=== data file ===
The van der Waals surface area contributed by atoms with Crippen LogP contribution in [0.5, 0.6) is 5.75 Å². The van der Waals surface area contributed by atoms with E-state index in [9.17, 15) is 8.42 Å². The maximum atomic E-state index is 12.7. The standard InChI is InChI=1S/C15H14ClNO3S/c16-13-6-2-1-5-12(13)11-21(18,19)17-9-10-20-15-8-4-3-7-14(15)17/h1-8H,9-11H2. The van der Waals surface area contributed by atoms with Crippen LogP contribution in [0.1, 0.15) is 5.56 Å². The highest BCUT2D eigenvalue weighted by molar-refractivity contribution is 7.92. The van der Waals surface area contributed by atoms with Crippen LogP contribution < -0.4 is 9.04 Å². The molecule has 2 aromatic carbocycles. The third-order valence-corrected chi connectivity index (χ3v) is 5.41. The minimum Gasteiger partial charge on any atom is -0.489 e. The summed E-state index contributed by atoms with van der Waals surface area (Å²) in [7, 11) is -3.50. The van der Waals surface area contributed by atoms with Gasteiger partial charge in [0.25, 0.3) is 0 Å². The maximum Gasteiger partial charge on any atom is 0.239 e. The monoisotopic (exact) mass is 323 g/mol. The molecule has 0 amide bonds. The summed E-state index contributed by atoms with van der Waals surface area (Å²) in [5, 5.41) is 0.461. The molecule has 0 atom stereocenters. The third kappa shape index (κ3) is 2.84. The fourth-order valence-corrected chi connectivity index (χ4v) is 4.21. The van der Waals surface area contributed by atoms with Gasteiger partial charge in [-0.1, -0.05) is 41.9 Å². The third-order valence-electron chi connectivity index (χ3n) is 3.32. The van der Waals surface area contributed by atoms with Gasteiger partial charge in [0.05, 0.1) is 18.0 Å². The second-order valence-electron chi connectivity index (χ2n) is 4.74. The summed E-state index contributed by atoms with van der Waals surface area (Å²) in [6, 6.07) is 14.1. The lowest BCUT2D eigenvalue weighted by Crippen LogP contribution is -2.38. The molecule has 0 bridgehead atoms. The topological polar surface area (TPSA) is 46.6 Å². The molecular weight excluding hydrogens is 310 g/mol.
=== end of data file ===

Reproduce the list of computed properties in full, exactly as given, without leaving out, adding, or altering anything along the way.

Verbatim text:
The van der Waals surface area contributed by atoms with Crippen LogP contribution in [0.5, 0.6) is 5.75 Å². The van der Waals surface area contributed by atoms with E-state index in [9.17, 15) is 8.42 Å². The maximum atomic E-state index is 12.7. The standard InChI is InChI=1S/C15H14ClNO3S/c16-13-6-2-1-5-12(13)11-21(18,19)17-9-10-20-15-8-4-3-7-14(15)17/h1-8H,9-11H2. The van der Waals surface area contributed by atoms with Crippen LogP contribution in [0.1, 0.15) is 5.56 Å². The highest BCUT2D eigenvalue weighted by molar-refractivity contribution is 7.92. The van der Waals surface area contributed by atoms with Crippen LogP contribution < -0.4 is 9.04 Å². The molecule has 2 aromatic carbocycles. The third-order valence-corrected chi connectivity index (χ3v) is 5.41. The minimum Gasteiger partial charge on any atom is -0.489 e. The summed E-state index contributed by atoms with van der Waals surface area (Å²) in [7, 11) is -3.50. The van der Waals surface area contributed by atoms with Gasteiger partial charge in [0.25, 0.3) is 0 Å². The maximum Gasteiger partial charge on any atom is 0.239 e. The monoisotopic (exact) mass is 323 g/mol. The molecule has 0 amide bonds. The summed E-state index contributed by atoms with van der Waals surface area (Å²) in [5, 5.41) is 0.461. The molecule has 0 atom stereocenters. The third kappa shape index (κ3) is 2.84. The fourth-order valence-corrected chi connectivity index (χ4v) is 4.21. The van der Waals surface area contributed by atoms with Gasteiger partial charge in [-0.1, -0.05) is 41.9 Å². The third-order valence-electron chi connectivity index (χ3n) is 3.32. The van der Waals surface area contributed by atoms with Gasteiger partial charge in [0.05, 0.1) is 18.0 Å². The second-order valence-electron chi connectivity index (χ2n) is 4.74. The summed E-state index contributed by atoms with van der Waals surface area (Å²) in [6, 6.07) is 14.1. The lowest BCUT2D eigenvalue weighted by Crippen LogP contribution is -2.38. The molecule has 0 bridgehead atoms. The topological polar surface area (TPSA) is 46.6 Å². The molecular weight excluding hydrogens is 310 g/mol.